Right from the off we find Fargo having to reach back to his hellfire club days, forced to brawl when confronted with outright hostility that's being instigated by self appointed town leader Yancey Huggins (Burr on splendidly nasty form). Oh there is plenty of God fearing folk in the town who desperately want to have the church up and running again, they want to give Luke a chance, but there's the constant feeling that a leopard never changes its spots, something that is further compounded by the attention Luke receives from the town "madam" (Jean Willes). While the fact that Luke is living under the same roof as young Lissy sets tongues a wagging, unhealthily so. Luke valiantly ploughs on, but his unorthodox methods are sure to be used against him...

As the relationship between Lissy and himself develops, you sense quite early on how things are going to pan out, but the by-play between Heflin and Woodward is great viewing. Initially you would be forgiven for thinking that Woodward's character is going to be greatly annoying, but Woodward quickly dispels those fears to deliver a quite wonderful portrayal of a wastrel who is unaware she herself needs guidance. Heflin also is great value, a real mixed bag of emotions, lurching from tough to vulnerable with consummate ease. We could have done with a bit more of Burr's villainy up front and center, while Hayes' (yummy!) treacherous femme comes off as under written, but the main characterisations are strong enough to support the thematics.

Nicely photographed around the Agoura Hills area of California by ace lensman Guffey, it's a pleasing production visually. Aurally the musical score provided by Duning has the requisite sedate and bluster moments, though fans of the original Star Trek TV show may find themselves suddenly whisked off on the Enterprise, Duning would clearly rework his score here for Kirk and Spock's adventures. Woodward playing a gal 7 years younger than she actually was asks us for some leeway, while the ending is to my mind a stretch too far, but this is an enjoyable experience for Heflin and Woodward fans. There's good action with knuckles (on a Sunday no less!) and horse racing, and plenty of breezy humour as well, making this a picture that's not quite a hidden gem, but definitely worthy of consideration by the Oater loving crowd. 7/10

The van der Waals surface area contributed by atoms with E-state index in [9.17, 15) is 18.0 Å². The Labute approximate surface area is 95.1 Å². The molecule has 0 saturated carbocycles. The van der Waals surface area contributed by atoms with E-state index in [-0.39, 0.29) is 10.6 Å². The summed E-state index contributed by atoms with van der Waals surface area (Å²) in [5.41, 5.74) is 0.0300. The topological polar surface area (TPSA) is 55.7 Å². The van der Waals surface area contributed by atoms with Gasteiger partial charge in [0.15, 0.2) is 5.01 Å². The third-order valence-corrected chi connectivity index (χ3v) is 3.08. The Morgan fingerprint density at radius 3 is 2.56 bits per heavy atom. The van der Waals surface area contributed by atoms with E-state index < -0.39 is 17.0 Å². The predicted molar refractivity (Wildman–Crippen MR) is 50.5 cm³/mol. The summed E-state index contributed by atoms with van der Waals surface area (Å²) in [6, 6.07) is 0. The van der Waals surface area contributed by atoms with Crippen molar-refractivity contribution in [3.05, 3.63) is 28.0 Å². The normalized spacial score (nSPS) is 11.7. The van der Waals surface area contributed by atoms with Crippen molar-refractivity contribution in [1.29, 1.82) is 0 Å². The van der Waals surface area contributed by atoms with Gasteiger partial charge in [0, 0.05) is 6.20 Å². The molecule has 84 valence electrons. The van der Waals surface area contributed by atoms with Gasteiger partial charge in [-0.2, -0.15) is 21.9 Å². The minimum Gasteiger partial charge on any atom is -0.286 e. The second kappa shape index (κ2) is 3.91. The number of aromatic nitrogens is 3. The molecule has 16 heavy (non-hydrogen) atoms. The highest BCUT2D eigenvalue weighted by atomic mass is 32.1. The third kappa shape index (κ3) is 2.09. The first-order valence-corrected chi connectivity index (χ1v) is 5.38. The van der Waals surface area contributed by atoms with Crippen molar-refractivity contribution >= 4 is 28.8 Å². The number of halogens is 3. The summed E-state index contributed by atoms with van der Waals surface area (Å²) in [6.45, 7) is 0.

last half-hour very enjoyable after disappointing first half-hour

Most movies garner your interest in the beginning. You are intrigued and wonder how things will work out. That is the easy part. The difficult part is how to solve the puzzle, put the pieces together in an entertaining and clever way. Therefore, the conclusions of most movies fall apart.

"Count Three and Pray" reversed this. The first half-hour was maddening slow, boring, clichéd and predictable. It was also unrealistic as would-be preacher Heflin went about building a church building and congregation from scratch -- what with no money, friends and a hostile community. I was ready to fast-forward to the end, but didn't.

The last half-hour was marvelous, though. It moved along quickly. The problems and solutions were unexpected and clever. It was heart-warming, believable and even somewhat religious. Gave me a good feeling. I recommend this to single adults and entire families.